With Eggs, the Choices Are Many
● By Family Features
(Family Features) Cage-free? Organic? Local? When purchasing eggs, many people read the carton to help understand how the hens were housed when producing those eggs. But is the label on the egg carton a good indicator of the hens’ well-being?
The variety of options can make determining the eggs best for you and your family difficult. To help support consumer choice and provide information to sort through the confusion, the Coalition for Sustainable Egg Supply recently completed a three-year research study. Researchers assessed hens’ well-being, egg safety and quality, affordability, worker health and safety, and environmental impact as elements of sustainability in cage-free, conventional and enriched colony hen housing.
What the researchers found might be surprising, with positive and negative aspects associated with each housing system. For instance, while conventional cage housing limits the ability of hens to exhibit natural behaviors, it also has the lowest mortality rate. Conversely, cage-free housing allows hens to nest, perch and even attempt flying, though hen mortality was more than double that of the other housing options researched. By understanding which findings are most important to them, shoppers can be confident in choosing eggs that are right for them.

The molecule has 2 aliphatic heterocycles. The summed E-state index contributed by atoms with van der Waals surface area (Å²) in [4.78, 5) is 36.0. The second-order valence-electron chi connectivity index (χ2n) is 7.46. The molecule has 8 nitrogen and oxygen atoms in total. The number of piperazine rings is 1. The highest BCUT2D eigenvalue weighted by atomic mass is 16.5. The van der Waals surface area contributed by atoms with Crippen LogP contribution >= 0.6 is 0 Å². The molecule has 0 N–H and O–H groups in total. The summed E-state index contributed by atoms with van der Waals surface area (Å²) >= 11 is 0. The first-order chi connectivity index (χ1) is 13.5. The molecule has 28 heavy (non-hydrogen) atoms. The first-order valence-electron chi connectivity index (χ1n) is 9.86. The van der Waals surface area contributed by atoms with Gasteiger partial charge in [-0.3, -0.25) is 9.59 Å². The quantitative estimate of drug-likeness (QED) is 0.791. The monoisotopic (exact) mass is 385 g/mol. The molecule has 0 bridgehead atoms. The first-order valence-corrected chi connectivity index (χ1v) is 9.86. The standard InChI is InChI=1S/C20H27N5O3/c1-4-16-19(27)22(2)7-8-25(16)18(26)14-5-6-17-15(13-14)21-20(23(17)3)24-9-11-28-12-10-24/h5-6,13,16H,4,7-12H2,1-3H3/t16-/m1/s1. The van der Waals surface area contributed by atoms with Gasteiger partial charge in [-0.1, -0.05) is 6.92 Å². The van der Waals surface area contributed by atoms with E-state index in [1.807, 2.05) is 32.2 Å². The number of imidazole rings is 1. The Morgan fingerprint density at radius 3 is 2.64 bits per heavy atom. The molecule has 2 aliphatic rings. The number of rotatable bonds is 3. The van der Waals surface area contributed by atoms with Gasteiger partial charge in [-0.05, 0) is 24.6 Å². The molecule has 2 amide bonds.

“Hen well-being is an important aspect of producing eggs, but it should be considered along with many other elements of egg production,” said Darrin Karcher, Extension Specialist in the Department of Animal Science at Michigan State University and CSES Project Director. “This research allows us to better understand how each housing system affects not only the well-being of the hens, but a variety of other factors. This is a valuable tool consumers, restaurants and retailers can use to make more informed decisions about which eggs are best for them.”
When choosing what’s best for you and your family, whether you prioritize egg cost, hens being able to exhibit natural behaviors, environmental impact or another element of sustainability, making an informed choice begins with understanding which eggs best meet your needs.
For more information about sustainable egg production, as well as videos, interactive infographics and the CSES research results, visit sustainableeggcoalition.org.
Photo courtesy of Getty Images